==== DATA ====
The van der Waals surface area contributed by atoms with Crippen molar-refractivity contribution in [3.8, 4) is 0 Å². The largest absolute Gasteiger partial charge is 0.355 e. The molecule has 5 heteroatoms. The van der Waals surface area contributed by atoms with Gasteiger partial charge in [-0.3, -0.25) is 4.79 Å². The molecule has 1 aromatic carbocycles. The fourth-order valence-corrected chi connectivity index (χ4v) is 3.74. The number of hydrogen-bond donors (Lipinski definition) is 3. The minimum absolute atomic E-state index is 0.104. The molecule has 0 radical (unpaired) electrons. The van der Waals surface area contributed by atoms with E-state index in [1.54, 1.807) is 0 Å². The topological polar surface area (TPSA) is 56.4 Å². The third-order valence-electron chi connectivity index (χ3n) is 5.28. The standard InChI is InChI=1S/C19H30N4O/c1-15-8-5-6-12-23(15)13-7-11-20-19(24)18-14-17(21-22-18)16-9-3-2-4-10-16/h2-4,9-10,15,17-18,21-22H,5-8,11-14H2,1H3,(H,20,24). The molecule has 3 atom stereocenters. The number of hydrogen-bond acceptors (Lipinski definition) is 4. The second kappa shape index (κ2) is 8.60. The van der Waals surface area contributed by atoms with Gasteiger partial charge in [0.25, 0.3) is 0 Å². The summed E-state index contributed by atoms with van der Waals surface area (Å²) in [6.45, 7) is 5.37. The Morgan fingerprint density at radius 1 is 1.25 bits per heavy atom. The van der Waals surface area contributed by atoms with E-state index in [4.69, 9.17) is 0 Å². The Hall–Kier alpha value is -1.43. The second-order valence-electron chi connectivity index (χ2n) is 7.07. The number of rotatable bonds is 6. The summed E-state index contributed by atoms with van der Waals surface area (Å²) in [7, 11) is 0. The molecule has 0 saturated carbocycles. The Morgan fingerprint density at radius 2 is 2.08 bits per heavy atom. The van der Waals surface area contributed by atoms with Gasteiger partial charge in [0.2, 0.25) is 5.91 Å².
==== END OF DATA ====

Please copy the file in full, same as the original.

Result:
The van der Waals surface area contributed by atoms with Crippen molar-refractivity contribution in [3.8, 4) is 0 Å². The largest absolute Gasteiger partial charge is 0.355 e. The molecule has 5 heteroatoms. The van der Waals surface area contributed by atoms with Gasteiger partial charge in [-0.3, -0.25) is 4.79 Å². The molecule has 1 aromatic carbocycles. The fourth-order valence-corrected chi connectivity index (χ4v) is 3.74. The number of hydrogen-bond donors (Lipinski definition) is 3. The minimum absolute atomic E-state index is 0.104. The molecule has 0 radical (unpaired) electrons. The van der Waals surface area contributed by atoms with E-state index in [1.54, 1.807) is 0 Å². The topological polar surface area (TPSA) is 56.4 Å². The third-order valence-electron chi connectivity index (χ3n) is 5.28. The standard InChI is InChI=1S/C19H30N4O/c1-15-8-5-6-12-23(15)13-7-11-20-19(24)18-14-17(21-22-18)16-9-3-2-4-10-16/h2-4,9-10,15,17-18,21-22H,5-8,11-14H2,1H3,(H,20,24). The molecule has 3 atom stereocenters. The number of hydrogen-bond acceptors (Lipinski definition) is 4. The second kappa shape index (κ2) is 8.60. The van der Waals surface area contributed by atoms with Gasteiger partial charge in [0.25, 0.3) is 0 Å². The summed E-state index contributed by atoms with van der Waals surface area (Å²) in [6.45, 7) is 5.37. The Morgan fingerprint density at radius 1 is 1.25 bits per heavy atom. The van der Waals surface area contributed by atoms with E-state index in [4.69, 9.17) is 0 Å². The Hall–Kier alpha value is -1.43. The second-order valence-electron chi connectivity index (χ2n) is 7.07. The number of rotatable bonds is 6. The summed E-state index contributed by atoms with van der Waals surface area (Å²) in [7, 11) is 0. The molecule has 0 saturated carbocycles. The Morgan fingerprint density at radius 2 is 2.08 bits per heavy atom. The van der Waals surface area contributed by atoms with Gasteiger partial charge in [0.2, 0.25) is 5.91 Å².